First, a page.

Then of course there is the perennial nemesis, Dr. Wily. (He didn’t go to Wily Medical School for 12 years to be called Mr. Wily). One would think that Dr. Light would have guessed that Dr. Wily was no good, if only by the sneaky eyebrow wiggle that is his signature move, or that everyone in this world seems to be named after their innate characteristics, but whatever. (Ironically, Dr. Light is an alias for the good doctor’s real name, Dr. Right. That’s right ladies, Mr. Right has competition now). I feel bad for the poor Dr. Wily, but not sorry enough to avoid kicking his sorry butt.
In summary, Mega Man is a great game, worth the play, as long as you ignore the box.
I always enjoyed the Mega Man games as a kid, even though some of my most frustrating childhood gamer moments have stemmed from them. The original Mega Man in particular was difficult for me. I’m pretty sure I never made it past the six evil robots. In fact, I’m pretty sure I never made it past half of them, at least not without some type of assistance. I recall one time in particular where I was trying really hard to defeat one of them and just could not do it. Shaun was laying on his bed reading, and I remember badgering him for a solid 15 minutes to try and get him to come beat up the bad guy for me, which he eventually did, all the while radiating annoyance (as I’m sure anyone who knows Shaun knows, it is unwise to disturb his reading).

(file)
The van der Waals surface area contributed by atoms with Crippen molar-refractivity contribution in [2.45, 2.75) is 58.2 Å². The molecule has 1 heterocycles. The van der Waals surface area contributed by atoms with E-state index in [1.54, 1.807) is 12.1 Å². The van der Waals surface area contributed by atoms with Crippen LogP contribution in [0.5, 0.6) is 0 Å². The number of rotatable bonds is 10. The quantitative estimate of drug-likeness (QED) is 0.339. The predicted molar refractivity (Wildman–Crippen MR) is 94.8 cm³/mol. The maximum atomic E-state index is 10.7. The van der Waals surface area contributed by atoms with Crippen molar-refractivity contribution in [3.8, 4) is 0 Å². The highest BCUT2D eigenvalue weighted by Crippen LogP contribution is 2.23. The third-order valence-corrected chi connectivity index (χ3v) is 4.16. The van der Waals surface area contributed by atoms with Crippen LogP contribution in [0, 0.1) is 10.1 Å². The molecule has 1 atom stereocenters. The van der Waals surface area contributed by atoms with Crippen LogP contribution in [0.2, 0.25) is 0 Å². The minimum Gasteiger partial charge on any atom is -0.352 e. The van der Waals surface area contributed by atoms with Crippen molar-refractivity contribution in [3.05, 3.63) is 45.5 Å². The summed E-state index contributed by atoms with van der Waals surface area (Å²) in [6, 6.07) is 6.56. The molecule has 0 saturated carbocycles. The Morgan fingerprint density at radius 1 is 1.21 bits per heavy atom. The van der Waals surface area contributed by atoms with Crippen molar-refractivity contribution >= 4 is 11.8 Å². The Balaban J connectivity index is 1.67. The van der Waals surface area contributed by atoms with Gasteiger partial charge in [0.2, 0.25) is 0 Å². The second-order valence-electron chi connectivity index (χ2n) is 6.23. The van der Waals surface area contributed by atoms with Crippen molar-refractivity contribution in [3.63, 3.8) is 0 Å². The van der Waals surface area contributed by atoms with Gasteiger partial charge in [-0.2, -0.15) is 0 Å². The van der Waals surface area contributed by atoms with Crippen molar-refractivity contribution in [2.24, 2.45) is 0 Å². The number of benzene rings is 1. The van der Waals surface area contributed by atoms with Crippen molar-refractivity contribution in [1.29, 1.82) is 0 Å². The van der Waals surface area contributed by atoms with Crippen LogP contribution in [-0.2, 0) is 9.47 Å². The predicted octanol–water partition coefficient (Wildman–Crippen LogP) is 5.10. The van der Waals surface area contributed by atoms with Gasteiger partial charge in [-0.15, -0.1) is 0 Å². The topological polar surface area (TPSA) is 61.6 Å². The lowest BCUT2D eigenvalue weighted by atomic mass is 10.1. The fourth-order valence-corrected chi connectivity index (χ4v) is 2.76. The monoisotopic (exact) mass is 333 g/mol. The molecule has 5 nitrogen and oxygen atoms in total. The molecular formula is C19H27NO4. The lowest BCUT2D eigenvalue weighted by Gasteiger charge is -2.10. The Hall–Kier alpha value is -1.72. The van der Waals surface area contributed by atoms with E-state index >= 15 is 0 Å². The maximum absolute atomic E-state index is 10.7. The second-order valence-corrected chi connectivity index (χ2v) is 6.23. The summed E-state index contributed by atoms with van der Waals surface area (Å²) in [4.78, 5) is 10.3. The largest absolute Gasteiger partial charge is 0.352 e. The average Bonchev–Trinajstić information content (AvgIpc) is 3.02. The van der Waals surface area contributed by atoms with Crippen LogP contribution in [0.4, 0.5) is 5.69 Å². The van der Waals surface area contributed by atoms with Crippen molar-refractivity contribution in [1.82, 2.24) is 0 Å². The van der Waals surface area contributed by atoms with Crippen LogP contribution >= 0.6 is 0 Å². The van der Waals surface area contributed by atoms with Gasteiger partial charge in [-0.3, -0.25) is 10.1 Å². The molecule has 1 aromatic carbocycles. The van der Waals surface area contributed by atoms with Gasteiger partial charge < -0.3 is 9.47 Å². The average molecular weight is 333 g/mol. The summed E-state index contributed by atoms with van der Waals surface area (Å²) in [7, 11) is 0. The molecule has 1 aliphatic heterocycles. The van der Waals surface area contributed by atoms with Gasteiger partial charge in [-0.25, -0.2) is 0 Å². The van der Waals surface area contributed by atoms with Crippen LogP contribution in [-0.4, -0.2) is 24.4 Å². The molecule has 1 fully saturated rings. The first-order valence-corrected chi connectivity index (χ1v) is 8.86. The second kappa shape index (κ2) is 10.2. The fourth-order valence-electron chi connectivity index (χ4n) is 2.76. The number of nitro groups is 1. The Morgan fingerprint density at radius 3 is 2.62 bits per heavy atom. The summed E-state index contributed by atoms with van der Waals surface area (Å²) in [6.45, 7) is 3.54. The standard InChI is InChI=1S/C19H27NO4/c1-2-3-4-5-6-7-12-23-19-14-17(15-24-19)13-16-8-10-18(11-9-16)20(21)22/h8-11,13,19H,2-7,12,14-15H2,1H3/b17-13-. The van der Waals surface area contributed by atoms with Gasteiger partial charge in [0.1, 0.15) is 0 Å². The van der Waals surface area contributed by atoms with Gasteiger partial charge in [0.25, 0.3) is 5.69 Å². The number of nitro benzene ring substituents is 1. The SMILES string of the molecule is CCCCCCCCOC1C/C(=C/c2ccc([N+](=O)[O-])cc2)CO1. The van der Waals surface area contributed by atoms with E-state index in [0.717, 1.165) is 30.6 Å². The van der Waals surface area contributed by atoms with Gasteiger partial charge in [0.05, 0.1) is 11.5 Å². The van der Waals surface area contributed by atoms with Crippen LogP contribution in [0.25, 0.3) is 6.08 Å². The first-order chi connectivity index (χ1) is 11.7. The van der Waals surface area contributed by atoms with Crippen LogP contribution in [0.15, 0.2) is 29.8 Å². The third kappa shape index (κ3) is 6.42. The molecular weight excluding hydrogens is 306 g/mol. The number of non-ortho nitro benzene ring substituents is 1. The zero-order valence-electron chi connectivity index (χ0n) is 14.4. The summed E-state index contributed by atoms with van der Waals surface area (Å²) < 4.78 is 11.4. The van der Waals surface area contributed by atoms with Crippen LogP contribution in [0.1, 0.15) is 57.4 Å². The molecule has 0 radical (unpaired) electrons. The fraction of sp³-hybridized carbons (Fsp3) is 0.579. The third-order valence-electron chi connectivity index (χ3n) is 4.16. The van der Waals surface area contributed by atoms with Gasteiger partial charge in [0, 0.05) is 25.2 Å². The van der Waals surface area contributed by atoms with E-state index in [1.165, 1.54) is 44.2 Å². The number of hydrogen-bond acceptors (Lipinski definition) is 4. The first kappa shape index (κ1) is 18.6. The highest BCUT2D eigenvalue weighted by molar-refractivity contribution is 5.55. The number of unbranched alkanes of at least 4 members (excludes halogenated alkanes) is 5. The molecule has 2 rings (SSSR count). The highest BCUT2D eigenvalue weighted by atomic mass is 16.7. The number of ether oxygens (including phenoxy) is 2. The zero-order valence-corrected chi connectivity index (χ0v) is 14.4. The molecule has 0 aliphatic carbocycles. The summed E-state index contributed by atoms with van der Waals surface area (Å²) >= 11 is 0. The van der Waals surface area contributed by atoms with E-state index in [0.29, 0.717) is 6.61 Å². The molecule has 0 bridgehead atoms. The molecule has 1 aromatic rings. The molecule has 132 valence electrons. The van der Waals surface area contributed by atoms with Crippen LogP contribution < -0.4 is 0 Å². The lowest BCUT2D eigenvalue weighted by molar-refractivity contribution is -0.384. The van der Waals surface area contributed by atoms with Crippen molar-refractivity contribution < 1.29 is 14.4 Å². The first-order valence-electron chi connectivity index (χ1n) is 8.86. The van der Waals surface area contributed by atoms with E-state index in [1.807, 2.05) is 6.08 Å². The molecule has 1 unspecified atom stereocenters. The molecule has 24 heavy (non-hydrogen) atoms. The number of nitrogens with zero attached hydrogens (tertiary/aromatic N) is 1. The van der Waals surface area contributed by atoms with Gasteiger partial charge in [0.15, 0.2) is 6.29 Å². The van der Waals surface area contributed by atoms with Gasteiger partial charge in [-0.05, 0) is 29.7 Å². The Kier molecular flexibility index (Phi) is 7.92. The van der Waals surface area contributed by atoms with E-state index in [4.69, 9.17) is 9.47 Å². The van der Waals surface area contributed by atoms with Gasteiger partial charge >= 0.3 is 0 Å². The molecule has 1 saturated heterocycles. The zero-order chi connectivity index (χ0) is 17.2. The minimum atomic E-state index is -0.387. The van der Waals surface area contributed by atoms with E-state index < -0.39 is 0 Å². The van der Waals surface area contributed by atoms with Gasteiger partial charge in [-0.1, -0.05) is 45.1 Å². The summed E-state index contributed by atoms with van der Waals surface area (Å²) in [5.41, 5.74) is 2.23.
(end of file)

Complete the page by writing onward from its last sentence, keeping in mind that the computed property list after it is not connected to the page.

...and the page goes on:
Because I was continually thwarted by these robot bosses, I spent a lot of time in the main menu, where I would stare at the little guys that I just couldn’t beat. They looked so small and cute. Why were they so hard? I remember several thoughts I had about each boss:
Bomb Man – He looked so tan and angry. Also, is he wearing a one piece swimsuit? He reminded me of a cranky mid-life crisis wrestler.
Guts Man – Severe underbite. He seemed like the Neanderthal of the bunch, good only for hurling chunks of trash around. Kind of felt bad for him.
Cut Man – Obviously in a perpetual fury, judging from that beet red face. Perhaps he is angry about being forced to wear his undies on the outside?
Elec Man – I was never sure if he was wearing a yellow mask or if someone had flattened his face, painted it yellow and stretched it out.
Ice Man- My favorite. I liked his hoodie. Although in his little pose on the main menu he looks like someone just scared him and he’s about to cry.
Fire Man – I’d be mad if someone stuck a big metal plate over my mouth and set my hair on fire too. Poor guy.
After reading Shaun’s review, I suddenly also remembered the horrifying old guy on the cover of the Mega Man box. His facial expression seemed to be a mix of determination (“These robots are going DOWN!”) and extreme discomfort (“Why am I wearing this ridiculous outfit? What has happened to me? Where is my pride?”). I felt it was so very wrong to make the little Mega Man sprite in the game so adorable and then allow this….this THING to represent him on the box. Shame on you Capcom. Shame.